17. Sep 9, 2010 #16

    Doc Al

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    The system is at rest, which means that the net force on each mass is zero. On Mass 1 you have the 1 N force from Mass 2 pulling it one way and the 1 N force from the scale pushing it the other way.

    The scale reads 1 N.
     
  18. Sep 9, 2010 #17
    And the same happens on the bottom plate, where Mass 2 is pulled upwards by mass 1 pushing the bottom plate.

    Let's say that the scale is regulated so that it provides a reading equal to the intensity of the force applied on one side of the spring.
     
    Last edited: Sep 9, 2010
  19. Sep 9, 2010 #18
    My process of thought was something like this:

    If there was only one of those forces being applied on the scale, the scale would start moving with an acceleration and the scale wouldnt show anything if we left inertia out of the game. But if there was an equal and opposite force being applied, the scale would stand its ground and the springs would be compressed.

    But would it be correct to assume that both of the masses compress the scale by 0,5 N?
     
  20. Sep 9, 2010 #19

    Doc Al

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    Right. The same thing happens to both masses.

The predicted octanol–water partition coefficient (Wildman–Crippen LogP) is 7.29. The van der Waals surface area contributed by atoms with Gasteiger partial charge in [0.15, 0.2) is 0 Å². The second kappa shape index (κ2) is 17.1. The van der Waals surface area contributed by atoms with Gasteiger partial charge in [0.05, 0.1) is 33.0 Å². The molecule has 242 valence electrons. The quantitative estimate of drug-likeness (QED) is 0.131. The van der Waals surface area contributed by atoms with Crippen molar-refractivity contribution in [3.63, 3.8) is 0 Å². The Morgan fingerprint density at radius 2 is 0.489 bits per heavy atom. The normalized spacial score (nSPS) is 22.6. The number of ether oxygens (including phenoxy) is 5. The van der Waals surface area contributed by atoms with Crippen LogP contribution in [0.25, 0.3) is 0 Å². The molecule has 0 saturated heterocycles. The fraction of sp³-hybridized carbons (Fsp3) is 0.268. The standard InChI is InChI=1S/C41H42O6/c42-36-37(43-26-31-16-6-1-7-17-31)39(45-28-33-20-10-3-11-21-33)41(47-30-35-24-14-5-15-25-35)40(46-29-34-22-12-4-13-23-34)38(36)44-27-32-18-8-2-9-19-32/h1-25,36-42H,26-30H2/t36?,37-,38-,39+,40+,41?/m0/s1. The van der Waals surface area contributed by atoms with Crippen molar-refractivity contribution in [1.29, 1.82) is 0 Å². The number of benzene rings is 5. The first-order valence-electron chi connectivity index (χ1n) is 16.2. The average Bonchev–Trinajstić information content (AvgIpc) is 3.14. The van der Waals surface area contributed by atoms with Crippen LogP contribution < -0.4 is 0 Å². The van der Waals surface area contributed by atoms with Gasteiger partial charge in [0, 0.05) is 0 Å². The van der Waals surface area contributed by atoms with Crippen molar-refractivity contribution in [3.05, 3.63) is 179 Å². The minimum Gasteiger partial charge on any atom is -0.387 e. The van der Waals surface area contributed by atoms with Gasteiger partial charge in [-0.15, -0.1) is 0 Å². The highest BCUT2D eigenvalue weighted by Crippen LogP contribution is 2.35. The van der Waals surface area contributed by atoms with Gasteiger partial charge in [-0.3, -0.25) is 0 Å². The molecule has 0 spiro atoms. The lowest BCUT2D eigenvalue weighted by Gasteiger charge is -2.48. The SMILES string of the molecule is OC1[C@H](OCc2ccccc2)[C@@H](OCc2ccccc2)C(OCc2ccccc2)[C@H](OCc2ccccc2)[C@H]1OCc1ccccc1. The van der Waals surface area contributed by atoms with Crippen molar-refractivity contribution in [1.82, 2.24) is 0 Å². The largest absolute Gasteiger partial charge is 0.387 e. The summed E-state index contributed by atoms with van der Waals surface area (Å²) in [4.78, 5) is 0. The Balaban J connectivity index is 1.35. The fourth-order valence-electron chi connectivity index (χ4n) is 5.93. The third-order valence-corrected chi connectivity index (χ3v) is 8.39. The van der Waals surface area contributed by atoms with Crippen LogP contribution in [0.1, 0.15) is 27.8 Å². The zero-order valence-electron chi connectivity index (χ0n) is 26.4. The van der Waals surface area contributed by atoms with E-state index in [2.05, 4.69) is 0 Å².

The scale reads the force with which it is being compressed. In this case, 1 N.
     
  21. Sep 9, 2010 #20
    huge10, think of one of the masses as being Earth. The other one is 1/9.8kg. The scale reads 1N, not 2.

    Think of one mass as doing all the pushing and the other just making the whole contraption stand still, as opposed to being pushed away.

    fawk3s, no, each doesn't compress by half. If only one side is pushing, nothing can compress because the whole scale gets pushed out of the way instead! You must have a resisting force, and it is the same full amount. Trying to fathom what one side is doing by itself is like contemplating the sound of one hand clapping: it's not doing half the total work, but is part of a necessary complete system.
     
  22. Sep 10, 2010 #21
    I can agree that if the masses are different, the one with the smaller mass would do most of the work, because it gets a more acceleration, therefore more speed and according to the work formula A=Fs it will do more work. This was my initial question actually and Im happy I got an answer for it. Thanks guys. :shy:
    But lets assume for a minute that the masses are same. Equal forces, therefore equal acceleration on both. Wouldnt each of them compress the springs by 0,5 N? Because its not like one of them would randomly want to stand its ground, right? Of the 1 N exerted on one mass, wouldnt 0,5 N go for holding the scale in place since the other mass is pushing with 0,5 N, and vice versa?
     
  23. Sep 10, 2010 #22
    Yes, 2N is clearly wrong.
    As a matter of fact the force on the spring is zero, each mass applying a 1N force in opposite directions.

    The whole point is the sentence in bold.
     
  24. Sep 13, 2010 #23
    I agree that the spring will be compressed equally from each side, so that it would look the same if flipped in a mirror.

    But it can't be said that either side is compressing by itself. Without the other side to at least hold it, it would not compress at all.